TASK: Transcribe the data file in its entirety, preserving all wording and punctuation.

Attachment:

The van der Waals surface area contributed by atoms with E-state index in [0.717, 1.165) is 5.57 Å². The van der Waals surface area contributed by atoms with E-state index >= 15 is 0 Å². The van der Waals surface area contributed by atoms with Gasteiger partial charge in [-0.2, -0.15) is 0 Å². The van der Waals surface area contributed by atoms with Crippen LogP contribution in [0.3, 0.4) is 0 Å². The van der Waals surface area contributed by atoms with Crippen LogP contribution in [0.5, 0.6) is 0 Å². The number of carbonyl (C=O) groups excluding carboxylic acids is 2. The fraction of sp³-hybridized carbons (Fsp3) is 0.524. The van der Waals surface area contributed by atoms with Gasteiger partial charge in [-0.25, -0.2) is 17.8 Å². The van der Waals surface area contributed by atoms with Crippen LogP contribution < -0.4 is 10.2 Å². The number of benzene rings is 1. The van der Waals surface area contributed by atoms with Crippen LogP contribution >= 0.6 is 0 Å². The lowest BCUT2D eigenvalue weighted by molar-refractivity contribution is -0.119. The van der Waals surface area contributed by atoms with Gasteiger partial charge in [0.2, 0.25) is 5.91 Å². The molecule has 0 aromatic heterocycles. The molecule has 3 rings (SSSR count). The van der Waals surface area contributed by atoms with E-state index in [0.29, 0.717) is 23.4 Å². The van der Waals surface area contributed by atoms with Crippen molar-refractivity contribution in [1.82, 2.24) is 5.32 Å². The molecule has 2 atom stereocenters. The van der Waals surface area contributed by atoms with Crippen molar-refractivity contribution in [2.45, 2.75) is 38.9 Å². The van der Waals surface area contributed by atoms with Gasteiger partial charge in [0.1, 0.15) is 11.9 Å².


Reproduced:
The van der Waals surface area contributed by atoms with E-state index in [0.717, 1.165) is 5.57 Å². The van der Waals surface area contributed by atoms with E-state index >= 15 is 0 Å². The van der Waals surface area contributed by atoms with Gasteiger partial charge in [-0.2, -0.15) is 0 Å². The van der Waals surface area contributed by atoms with Crippen LogP contribution in [0.3, 0.4) is 0 Å². The van der Waals surface area contributed by atoms with Crippen LogP contribution in [0.5, 0.6) is 0 Å². The number of carbonyl (C=O) groups excluding carboxylic acids is 2. The fraction of sp³-hybridized carbons (Fsp3) is 0.524. The van der Waals surface area contributed by atoms with Gasteiger partial charge in [-0.25, -0.2) is 17.8 Å². The van der Waals surface area contributed by atoms with Crippen LogP contribution < -0.4 is 10.2 Å². The number of benzene rings is 1. The van der Waals surface area contributed by atoms with Crippen LogP contribution >= 0.6 is 0 Å². The lowest BCUT2D eigenvalue weighted by molar-refractivity contribution is -0.119. The van der Waals surface area contributed by atoms with Gasteiger partial charge in [0.2, 0.25) is 5.91 Å². The molecule has 0 aromatic heterocycles. The molecule has 3 rings (SSSR count). The van der Waals surface area contributed by atoms with E-state index in [0.29, 0.717) is 23.4 Å². The van der Waals surface area contributed by atoms with Crippen molar-refractivity contribution in [1.82, 2.24) is 5.32 Å². The molecule has 2 atom stereocenters. The van der Waals surface area contributed by atoms with Crippen molar-refractivity contribution in [2.45, 2.75) is 38.9 Å². The van der Waals surface area contributed by atoms with Gasteiger partial charge in [0.1, 0.15) is 11.9 Å².